What Happened At The White House Correspondents' Dinner? My Nerd Prom Weekend Expectations Versus What Really Went Down

"Celebs descend on D.C. for White House Correspondents' Dinner," is what the blinking headline read on the tiny taxi television screen in front of me as I arrived in D.C., Rent the Runway dress in hand, ready to embark on my first WHCD weekend. Having only ever watched the slightly awkward, always hilarious event unfold on TV, I was curious: what happens at the the White House Correspondents' Dinner, really? Sure, you can watch the President give his spiel on C-SPAN (kind of a joke in and of itself, am I right?), and gawk at red carpet galleries of celebrities wearing their D.C. finest, but when you get all of those power players (and egos) together in one room, you kind of have to wonder what everyone talks about once the dessert plates have been cleared away. Does Barack Obama chit chat with Martha Stewart about the latest heartbreak on Grey's Anatomy? Maybe Sarah Koenig and Chrissy Teigen discuss new developments in Adnan Syed's case (IDK, I just feel like Teigen would be a Serial fan), while the casts of Scandal and House of Cards sneak shady glances at each other over bubbly champagne glasses. Yes, celebs "descend" on D.C. ... but then what?

By chance, I had also descended on D.C. this weekend — though I'm about as no-name as they get (my mom likes the majority of my Facebook posts, but she's the only regular fan I have). I had managed to snag an invite to one of the evening's pre-parties, and I stood there in the lobby of the Washington Hilton in a dress not totally unlike the one I wore to my junior prom, preparing myself to go downstairs and do some serious party reporting (and by "reporting," I obviously mean "selfie-taking"). The party took place in a ballroom on the lower level of the hotel, and I pictured myself gracefully going down the escalator, waltzing on to the red carpet, and then casually nibbling on fancy hors d'oeuvres while pretending not to stare at the swarms of unbelievably famous people letting loose to the tunes of Meghan Trainor and Katy Perry before heading into one of Washington D.C.'s swankiest affairs. (I think it's kind of safe to assume at this point that anything by Katy Perry will always be a party favorite, no matter what the crowd.)

But in reality, the whole thing was surprisingly.... normal. Nerd prom ended up being a lot like regular prom, minus the carnation corsages and the cheap "Midnight in Paris" party decorations (although, WHCD Association, if you're looking for a theme for next year's shindig, I hear that one's usually a hit). So how did the night live up to this noob's nerd prom expectations? Let's have a look. Here's what actually goes down at the White House Correspondents' Dinner shuffle.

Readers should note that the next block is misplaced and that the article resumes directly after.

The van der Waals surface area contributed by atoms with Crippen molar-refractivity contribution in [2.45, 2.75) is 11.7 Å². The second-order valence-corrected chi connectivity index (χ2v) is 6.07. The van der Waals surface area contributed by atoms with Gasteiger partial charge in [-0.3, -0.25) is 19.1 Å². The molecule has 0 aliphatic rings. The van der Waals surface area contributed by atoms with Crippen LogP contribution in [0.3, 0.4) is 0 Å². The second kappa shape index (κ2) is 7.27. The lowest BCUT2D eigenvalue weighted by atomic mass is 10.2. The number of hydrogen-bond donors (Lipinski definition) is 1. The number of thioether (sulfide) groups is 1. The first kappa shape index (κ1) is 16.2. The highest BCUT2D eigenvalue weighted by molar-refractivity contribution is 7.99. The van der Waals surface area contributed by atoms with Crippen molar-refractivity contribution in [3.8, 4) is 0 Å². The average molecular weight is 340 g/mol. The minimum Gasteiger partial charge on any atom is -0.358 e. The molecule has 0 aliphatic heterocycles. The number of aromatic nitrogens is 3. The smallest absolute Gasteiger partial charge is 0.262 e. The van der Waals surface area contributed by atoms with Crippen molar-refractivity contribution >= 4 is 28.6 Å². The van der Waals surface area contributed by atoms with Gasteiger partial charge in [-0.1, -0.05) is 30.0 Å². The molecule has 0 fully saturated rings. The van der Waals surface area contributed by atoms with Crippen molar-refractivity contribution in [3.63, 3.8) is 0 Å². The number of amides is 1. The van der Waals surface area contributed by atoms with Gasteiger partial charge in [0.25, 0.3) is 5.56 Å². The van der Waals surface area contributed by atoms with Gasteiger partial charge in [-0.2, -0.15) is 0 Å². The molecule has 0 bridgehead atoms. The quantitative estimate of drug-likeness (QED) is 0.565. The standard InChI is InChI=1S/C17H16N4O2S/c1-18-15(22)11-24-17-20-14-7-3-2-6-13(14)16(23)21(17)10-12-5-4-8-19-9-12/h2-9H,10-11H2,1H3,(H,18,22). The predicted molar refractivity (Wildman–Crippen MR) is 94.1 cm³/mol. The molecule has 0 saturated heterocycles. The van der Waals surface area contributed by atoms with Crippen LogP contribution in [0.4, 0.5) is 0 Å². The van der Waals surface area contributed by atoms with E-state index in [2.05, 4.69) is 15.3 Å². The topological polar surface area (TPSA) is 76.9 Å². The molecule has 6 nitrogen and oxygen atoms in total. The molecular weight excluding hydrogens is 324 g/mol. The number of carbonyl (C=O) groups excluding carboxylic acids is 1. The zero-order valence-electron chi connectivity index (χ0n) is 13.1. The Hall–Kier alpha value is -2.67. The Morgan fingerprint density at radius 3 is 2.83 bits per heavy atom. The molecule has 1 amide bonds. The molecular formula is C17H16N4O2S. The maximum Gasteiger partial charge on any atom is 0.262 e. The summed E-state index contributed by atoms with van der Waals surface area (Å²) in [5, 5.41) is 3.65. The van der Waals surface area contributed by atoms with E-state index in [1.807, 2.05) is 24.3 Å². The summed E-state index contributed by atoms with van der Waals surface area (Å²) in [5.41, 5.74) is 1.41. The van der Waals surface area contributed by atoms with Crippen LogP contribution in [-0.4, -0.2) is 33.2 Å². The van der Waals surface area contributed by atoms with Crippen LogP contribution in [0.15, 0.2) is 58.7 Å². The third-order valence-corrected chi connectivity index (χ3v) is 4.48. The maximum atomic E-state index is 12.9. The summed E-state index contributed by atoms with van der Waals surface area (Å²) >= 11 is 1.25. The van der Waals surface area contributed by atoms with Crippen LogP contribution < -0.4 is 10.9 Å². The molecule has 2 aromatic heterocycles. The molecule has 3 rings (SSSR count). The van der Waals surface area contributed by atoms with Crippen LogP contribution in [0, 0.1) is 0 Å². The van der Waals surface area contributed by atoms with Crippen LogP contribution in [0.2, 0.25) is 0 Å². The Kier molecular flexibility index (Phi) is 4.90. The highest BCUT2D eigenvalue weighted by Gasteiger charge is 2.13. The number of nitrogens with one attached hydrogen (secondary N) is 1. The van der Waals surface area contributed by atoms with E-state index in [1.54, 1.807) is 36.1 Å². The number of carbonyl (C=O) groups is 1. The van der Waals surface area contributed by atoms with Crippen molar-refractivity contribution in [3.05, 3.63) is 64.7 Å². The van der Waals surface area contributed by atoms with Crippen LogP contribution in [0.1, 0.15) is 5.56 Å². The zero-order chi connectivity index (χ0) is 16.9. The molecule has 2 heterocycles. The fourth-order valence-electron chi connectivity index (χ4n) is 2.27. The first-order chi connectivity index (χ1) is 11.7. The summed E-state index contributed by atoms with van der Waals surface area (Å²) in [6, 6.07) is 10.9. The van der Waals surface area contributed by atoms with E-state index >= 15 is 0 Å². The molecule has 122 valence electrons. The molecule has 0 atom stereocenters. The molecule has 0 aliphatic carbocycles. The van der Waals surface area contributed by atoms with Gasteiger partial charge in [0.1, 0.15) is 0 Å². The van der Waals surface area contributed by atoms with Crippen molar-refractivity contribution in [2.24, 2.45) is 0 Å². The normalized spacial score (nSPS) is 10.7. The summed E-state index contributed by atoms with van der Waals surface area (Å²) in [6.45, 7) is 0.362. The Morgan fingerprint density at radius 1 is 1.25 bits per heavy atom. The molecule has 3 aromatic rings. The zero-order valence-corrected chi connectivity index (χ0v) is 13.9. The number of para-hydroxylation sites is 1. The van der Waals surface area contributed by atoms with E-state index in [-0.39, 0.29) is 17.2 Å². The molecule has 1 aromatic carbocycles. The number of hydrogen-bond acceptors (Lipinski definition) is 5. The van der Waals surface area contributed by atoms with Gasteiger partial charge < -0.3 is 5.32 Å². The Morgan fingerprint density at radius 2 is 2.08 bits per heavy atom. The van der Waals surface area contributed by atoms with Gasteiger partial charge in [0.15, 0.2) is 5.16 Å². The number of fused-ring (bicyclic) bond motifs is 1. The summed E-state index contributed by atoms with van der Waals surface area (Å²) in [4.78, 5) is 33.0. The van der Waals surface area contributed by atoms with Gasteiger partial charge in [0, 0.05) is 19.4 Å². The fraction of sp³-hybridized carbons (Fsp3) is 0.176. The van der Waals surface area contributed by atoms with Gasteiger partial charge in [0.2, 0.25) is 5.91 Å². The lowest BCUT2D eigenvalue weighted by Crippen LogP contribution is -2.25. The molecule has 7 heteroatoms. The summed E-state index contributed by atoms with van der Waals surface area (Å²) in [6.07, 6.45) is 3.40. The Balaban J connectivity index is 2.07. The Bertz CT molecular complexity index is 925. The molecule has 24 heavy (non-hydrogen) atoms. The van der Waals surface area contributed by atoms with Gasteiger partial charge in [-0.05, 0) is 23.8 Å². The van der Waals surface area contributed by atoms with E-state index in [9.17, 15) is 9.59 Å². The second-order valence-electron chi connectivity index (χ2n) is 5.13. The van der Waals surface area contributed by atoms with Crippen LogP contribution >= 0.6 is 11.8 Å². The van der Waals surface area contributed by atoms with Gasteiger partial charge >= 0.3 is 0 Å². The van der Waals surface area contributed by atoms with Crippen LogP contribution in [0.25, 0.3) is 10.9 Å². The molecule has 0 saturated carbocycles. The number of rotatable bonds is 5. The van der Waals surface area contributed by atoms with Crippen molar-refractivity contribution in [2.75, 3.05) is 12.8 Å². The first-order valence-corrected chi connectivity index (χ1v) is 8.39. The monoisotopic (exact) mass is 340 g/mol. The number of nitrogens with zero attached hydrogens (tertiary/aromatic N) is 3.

Expectation No. 1: There will be a glamorous, plush red carpet that goes on for miles

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Not only would it go on for miles, it would be packed with the most eclectic pack of celebrities you've ever seen in your life — Cecily Strong rubbing elbows with, like, Madeleine Albright and Aziz Ansari. A girl can dream, right?

Reality: There is a red carpet, but, uh, it looks like this

That's a tile floor, y'all. Not unlike the one you probably had in your high school cafeteria. See? I told you the WHCD isn't that much different than the night of fancy dresses and broken dreams that was your senior prom. Although to be fair, I took this photo at the very end of the evening, after everyone had sauntered off into the cool D.C. night.

Expectation No. 2: The night's events would be held in the swankiest venue you've ever seen in your life... like maybe, I don't know, the White House

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Sparkling chandeliers that cast a flattering soft light upon the crowd, velvet table cloths and gold leaf china, competing string quartets, maybe... only the finest for D.C.'s finest.

Reality: It takes place at the Hilton Hotel

I read that some celebrities who get invited to the White House Correspondents' Dinner are surprised to learn that the event doesn't actually take place at the White House (an honest mistake, really). The dinner happens in a large ballroom on the lower level (read: basement) of the Washington Hilton, while the parties sandwiching the event rage on in smaller ballrooms nearby. And as for the sparkling chandeliers?